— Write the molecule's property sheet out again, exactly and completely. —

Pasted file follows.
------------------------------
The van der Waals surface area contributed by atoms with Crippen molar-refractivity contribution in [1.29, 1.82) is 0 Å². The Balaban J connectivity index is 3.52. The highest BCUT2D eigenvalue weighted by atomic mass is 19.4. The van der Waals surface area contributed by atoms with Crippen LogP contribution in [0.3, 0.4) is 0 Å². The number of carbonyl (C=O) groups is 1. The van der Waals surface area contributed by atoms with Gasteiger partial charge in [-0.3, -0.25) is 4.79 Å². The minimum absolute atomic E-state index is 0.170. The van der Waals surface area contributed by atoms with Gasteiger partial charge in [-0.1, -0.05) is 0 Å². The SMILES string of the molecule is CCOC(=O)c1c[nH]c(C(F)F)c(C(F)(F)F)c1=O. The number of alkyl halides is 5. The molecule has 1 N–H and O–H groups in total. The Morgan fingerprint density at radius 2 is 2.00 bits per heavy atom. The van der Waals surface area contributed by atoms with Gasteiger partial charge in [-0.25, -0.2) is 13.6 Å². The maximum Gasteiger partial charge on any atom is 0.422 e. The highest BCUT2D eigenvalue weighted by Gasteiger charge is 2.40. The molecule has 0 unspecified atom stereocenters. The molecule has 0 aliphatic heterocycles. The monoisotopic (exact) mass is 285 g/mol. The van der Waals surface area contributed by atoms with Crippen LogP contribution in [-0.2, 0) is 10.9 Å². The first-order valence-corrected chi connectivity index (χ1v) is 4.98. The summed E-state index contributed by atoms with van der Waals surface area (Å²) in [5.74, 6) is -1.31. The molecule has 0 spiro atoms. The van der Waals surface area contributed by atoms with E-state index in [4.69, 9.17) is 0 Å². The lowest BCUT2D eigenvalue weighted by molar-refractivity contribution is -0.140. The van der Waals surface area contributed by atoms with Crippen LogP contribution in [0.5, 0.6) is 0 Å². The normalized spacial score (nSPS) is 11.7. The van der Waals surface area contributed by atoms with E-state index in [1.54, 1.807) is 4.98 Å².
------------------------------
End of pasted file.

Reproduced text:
The van der Waals surface area contributed by atoms with Crippen molar-refractivity contribution in [1.29, 1.82) is 0 Å². The Balaban J connectivity index is 3.52. The highest BCUT2D eigenvalue weighted by atomic mass is 19.4. The van der Waals surface area contributed by atoms with Crippen LogP contribution in [0.3, 0.4) is 0 Å². The number of carbonyl (C=O) groups is 1. The van der Waals surface area contributed by atoms with Gasteiger partial charge in [-0.3, -0.25) is 4.79 Å². The minimum absolute atomic E-state index is 0.170. The van der Waals surface area contributed by atoms with Gasteiger partial charge in [-0.1, -0.05) is 0 Å². The SMILES string of the molecule is CCOC(=O)c1c[nH]c(C(F)F)c(C(F)(F)F)c1=O. The number of alkyl halides is 5. The molecule has 1 N–H and O–H groups in total. The Morgan fingerprint density at radius 2 is 2.00 bits per heavy atom. The van der Waals surface area contributed by atoms with Gasteiger partial charge in [-0.25, -0.2) is 13.6 Å². The maximum Gasteiger partial charge on any atom is 0.422 e. The highest BCUT2D eigenvalue weighted by Gasteiger charge is 2.40. The molecule has 0 unspecified atom stereocenters. The molecule has 0 aliphatic heterocycles. The monoisotopic (exact) mass is 285 g/mol. The van der Waals surface area contributed by atoms with Crippen LogP contribution in [-0.2, 0) is 10.9 Å². The first-order valence-corrected chi connectivity index (χ1v) is 4.98. The summed E-state index contributed by atoms with van der Waals surface area (Å²) in [5.74, 6) is -1.31. The molecule has 0 spiro atoms. The van der Waals surface area contributed by atoms with E-state index in [4.69, 9.17) is 0 Å². The lowest BCUT2D eigenvalue weighted by molar-refractivity contribution is -0.140. The van der Waals surface area contributed by atoms with Crippen LogP contribution in [0.5, 0.6) is 0 Å². The normalized spacial score (nSPS) is 11.7. The van der Waals surface area contributed by atoms with E-state index in [1.54, 1.807) is 4.98 Å².